Faulstich: Grazing management is the key to sustainability
Kearney, Neb. – As Jim Faulstich looked over the grazing and cropland between his home in South Dakota and Kearney, Neb., it only reconfirmed his fears that producers haven’t learned enough from previous generations.
“I think we are headed for another trying time in agriculture, and grassland is one thing that is sustainable,” he told a group of nearly 300 people during the Nebraska Grazing Conference.
Faulstich said he would be the first to admit that he fears we are heading for a time like the “dirty 30s” because not all producers have learned enough from that generation to be good stewards of the land. He showed pictures of areas near his home in South Dakota where the topsoil was gone, and flooding was occurring because producers hadn’t properly managed their land. Moisture was running off instead of infiltrating fields. Other photos showed grazing land so short that most native species had died, and every time the wind blew, the soil went with it.
“We have all seen pictures like this,” he told the crowd.
Multiple use lands
Faulstich talked to producers about managing grassland for multiple uses.
In his own operation, he focuses on the power of water infiltration and soil health.
After working through last year’s drought, he also pointed out, “A drought plan is a survival plan.”
“It is the most important thing we have in our sustainability plan,” he said.
Faulstich also noted the importance of paying attention to how much moisture is received at critical times and how that impacts his grazing scheme.
“A South Dakota State University (SDSU) study of our area found that April is the most critical month for moisture. It determines how much grass we will produce that year and how many head we can graze,” he said.
Grazing management is a constant focus.
Spring grasses, like brome grass, have become key species. In the summer, he relies on varieties like big blue stem.
“The key is to graze areas just enough to keep the pressure off,” he said. “If I see major trails cropping up or the cattle are killing out corners of a paddock, they’ve been there too long. Early in the season, we move the cattle every three days, and later in the summer, we move every week.”
Like most producers, feed costs are the biggest expense in his operation.
“I realized that to keep this ranch sustainable, I needed to reduce cow size and figure out how to graze more,” he explained. “On some pastures, that meant adjusting the stocking rate. I had to determine how to operate in tune with nature. The landscape and environment helps me determine how to set up my grazing management program, whether its mob, mig or rotational.”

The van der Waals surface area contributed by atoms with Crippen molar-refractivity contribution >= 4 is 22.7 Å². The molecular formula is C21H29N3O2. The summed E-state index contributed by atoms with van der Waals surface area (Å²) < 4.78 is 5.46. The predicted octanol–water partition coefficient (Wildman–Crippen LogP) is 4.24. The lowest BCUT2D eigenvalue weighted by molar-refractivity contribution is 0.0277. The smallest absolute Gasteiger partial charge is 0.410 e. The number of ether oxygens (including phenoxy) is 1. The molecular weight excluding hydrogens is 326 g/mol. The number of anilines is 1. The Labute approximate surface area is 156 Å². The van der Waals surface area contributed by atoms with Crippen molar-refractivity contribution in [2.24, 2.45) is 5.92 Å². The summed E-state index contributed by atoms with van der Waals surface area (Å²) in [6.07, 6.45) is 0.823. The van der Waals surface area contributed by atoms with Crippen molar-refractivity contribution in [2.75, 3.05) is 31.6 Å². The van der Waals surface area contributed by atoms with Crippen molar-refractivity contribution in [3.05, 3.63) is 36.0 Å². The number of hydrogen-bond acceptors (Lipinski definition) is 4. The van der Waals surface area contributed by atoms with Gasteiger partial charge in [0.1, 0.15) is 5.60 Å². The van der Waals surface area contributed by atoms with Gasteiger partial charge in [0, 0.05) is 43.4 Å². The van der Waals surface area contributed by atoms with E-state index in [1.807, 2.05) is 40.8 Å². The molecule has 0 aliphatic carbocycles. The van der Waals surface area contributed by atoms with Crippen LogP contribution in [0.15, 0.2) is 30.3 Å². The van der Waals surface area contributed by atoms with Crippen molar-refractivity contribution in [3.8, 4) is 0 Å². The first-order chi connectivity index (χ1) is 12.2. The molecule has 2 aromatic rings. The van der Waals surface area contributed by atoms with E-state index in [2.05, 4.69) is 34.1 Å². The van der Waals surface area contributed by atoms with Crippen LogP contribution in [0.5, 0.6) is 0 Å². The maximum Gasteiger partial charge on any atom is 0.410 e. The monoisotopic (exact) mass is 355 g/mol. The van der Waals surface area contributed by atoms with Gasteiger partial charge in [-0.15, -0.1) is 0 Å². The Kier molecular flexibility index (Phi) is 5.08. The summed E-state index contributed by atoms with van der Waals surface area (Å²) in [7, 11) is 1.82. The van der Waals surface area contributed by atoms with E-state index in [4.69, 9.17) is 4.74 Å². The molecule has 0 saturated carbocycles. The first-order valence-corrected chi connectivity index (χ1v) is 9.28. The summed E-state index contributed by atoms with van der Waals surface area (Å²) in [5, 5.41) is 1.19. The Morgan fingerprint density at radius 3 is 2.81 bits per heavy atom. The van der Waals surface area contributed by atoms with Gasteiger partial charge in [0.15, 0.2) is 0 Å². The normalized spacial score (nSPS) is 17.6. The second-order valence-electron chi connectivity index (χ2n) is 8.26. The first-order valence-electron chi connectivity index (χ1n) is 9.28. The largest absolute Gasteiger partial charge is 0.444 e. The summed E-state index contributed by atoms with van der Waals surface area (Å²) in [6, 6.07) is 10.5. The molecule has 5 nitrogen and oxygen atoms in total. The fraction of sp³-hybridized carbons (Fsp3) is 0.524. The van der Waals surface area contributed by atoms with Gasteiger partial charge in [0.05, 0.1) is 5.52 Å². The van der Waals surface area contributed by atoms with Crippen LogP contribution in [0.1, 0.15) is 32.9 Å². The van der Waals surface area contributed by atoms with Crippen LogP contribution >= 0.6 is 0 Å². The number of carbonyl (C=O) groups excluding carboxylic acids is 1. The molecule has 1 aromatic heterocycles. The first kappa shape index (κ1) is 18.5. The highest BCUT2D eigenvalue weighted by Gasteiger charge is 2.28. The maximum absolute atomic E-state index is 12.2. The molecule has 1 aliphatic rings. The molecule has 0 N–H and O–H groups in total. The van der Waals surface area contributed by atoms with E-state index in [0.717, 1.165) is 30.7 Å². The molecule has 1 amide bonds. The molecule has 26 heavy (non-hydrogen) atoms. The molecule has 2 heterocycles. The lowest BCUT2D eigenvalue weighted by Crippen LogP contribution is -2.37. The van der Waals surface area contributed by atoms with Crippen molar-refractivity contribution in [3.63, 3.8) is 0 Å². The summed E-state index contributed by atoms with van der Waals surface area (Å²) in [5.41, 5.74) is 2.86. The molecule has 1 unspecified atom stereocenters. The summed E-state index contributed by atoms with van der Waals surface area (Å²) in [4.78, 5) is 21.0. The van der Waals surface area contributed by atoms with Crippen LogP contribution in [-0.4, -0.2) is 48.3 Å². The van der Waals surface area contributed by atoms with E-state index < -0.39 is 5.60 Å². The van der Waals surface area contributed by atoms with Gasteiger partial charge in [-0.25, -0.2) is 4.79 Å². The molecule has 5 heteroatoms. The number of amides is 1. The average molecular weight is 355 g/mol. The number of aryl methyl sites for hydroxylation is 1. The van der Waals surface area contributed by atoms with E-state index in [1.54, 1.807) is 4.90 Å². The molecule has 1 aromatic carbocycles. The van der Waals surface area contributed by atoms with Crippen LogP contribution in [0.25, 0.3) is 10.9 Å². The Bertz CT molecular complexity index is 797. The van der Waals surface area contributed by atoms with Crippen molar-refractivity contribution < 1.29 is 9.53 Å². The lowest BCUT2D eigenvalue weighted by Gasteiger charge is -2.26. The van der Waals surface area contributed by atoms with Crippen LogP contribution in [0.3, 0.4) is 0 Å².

Faulstich went with a year-around grazing program, but in order to do that he had to take pressure off his grass by reducing numbers. He also tries to utilize every ounce of feed on his operation.
“Have you ever noticed how much forage is going unused in the U.S.?” he asked the producers. “A friend of mine commented that the way to start feeding the world is to start building some fences again. We waste a lot of feed in this country. There are pieces of grass, cover crops, aftermath and just waste areas in a field that go unused for one reason or another.”
The change in Faulstich’s own operation started back in the 80s, when he started to notice he was losing biodiversity on his own operation.
“I was losing some key species of forbes, and I began to notice how important those are to my grazing program. Some are important for pollination, and some are part of the mineral program for livestock and wildlife,” he said. “Have you ever noticed when you are moving cows how they will crop off a sunflower on the way through? Some species of forbes and weeds hold snow; others have a real nutritional benefit in the plant cycle.”
“I started evaluating my grazing management system including plants and animals and trying to create a nice variety of warm and cool season species,” he explained.
One species Faulstich attempted to re-establish in his grazing program was blue stem grass.
“I started the blue stem by spreading it by hand,” he explained. “For years, I thought I had failed. It took seven years for it to re-establish where I could see individual plants in the pasture.”
From his experience, Faulstich has found that with management and timing of grazing, it is possible to start, reestablish and change grasses in his grazing system.
“I want to improve the health of the landscape and its inhabitants,” he explained.
It’s a management decision Faulstich feels more producers need to make.
“The health of the human population is directly correlated to where they live,” he said. “To have a healthy riparian area, we need healthy water. One of our goals is to not let any water runoff and leave the ranch. It’s not always possible, but it is still a goal.”